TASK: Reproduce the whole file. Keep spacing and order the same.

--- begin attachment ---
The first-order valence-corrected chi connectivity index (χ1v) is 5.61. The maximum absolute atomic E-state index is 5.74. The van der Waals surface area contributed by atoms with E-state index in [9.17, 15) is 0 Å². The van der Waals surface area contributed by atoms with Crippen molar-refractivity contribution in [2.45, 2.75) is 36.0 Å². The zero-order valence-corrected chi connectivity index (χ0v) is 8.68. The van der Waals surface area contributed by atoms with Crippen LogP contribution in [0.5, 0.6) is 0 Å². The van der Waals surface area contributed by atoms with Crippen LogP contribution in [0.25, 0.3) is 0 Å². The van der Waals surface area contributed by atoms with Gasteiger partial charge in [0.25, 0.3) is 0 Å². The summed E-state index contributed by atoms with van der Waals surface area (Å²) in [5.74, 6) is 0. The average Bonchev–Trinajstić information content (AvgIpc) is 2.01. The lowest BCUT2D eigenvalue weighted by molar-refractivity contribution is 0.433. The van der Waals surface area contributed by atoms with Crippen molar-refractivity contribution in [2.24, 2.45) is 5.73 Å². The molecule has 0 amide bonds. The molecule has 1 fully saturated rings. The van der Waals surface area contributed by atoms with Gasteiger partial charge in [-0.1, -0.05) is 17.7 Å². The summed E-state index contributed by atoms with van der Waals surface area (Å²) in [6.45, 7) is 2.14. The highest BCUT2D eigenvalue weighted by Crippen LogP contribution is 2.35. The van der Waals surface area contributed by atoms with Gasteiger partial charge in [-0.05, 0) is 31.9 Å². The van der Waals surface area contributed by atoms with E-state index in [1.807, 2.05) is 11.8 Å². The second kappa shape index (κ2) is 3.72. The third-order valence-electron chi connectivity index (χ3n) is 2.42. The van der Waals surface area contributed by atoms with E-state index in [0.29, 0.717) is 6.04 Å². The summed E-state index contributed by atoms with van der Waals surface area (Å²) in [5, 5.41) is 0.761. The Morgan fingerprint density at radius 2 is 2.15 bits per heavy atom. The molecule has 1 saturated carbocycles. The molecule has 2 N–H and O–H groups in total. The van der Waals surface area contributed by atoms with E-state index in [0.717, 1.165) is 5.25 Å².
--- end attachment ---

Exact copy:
The first-order valence-corrected chi connectivity index (χ1v) is 5.61. The maximum absolute atomic E-state index is 5.74. The van der Waals surface area contributed by atoms with E-state index in [9.17, 15) is 0 Å². The van der Waals surface area contributed by atoms with Crippen molar-refractivity contribution in [2.45, 2.75) is 36.0 Å². The zero-order valence-corrected chi connectivity index (χ0v) is 8.68. The van der Waals surface area contributed by atoms with Crippen LogP contribution in [0.5, 0.6) is 0 Å². The van der Waals surface area contributed by atoms with Crippen LogP contribution in [0.25, 0.3) is 0 Å². The van der Waals surface area contributed by atoms with Gasteiger partial charge in [0.25, 0.3) is 0 Å². The summed E-state index contributed by atoms with van der Waals surface area (Å²) in [5.74, 6) is 0. The average Bonchev–Trinajstić information content (AvgIpc) is 2.01. The lowest BCUT2D eigenvalue weighted by molar-refractivity contribution is 0.433. The van der Waals surface area contributed by atoms with Crippen molar-refractivity contribution in [2.24, 2.45) is 5.73 Å². The molecule has 0 amide bonds. The molecule has 1 fully saturated rings. The van der Waals surface area contributed by atoms with Gasteiger partial charge in [-0.1, -0.05) is 17.7 Å². The summed E-state index contributed by atoms with van der Waals surface area (Å²) in [6.45, 7) is 2.14. The highest BCUT2D eigenvalue weighted by Crippen LogP contribution is 2.35. The van der Waals surface area contributed by atoms with Gasteiger partial charge in [-0.05, 0) is 31.9 Å². The van der Waals surface area contributed by atoms with E-state index in [1.807, 2.05) is 11.8 Å². The second kappa shape index (κ2) is 3.72. The third-order valence-electron chi connectivity index (χ3n) is 2.42. The van der Waals surface area contributed by atoms with E-state index in [0.29, 0.717) is 6.04 Å². The summed E-state index contributed by atoms with van der Waals surface area (Å²) in [5, 5.41) is 0.761. The Morgan fingerprint density at radius 2 is 2.15 bits per heavy atom. The molecule has 1 saturated carbocycles. The molecule has 2 N–H and O–H groups in total. The van der Waals surface area contributed by atoms with E-state index in [0.717, 1.165) is 5.25 Å².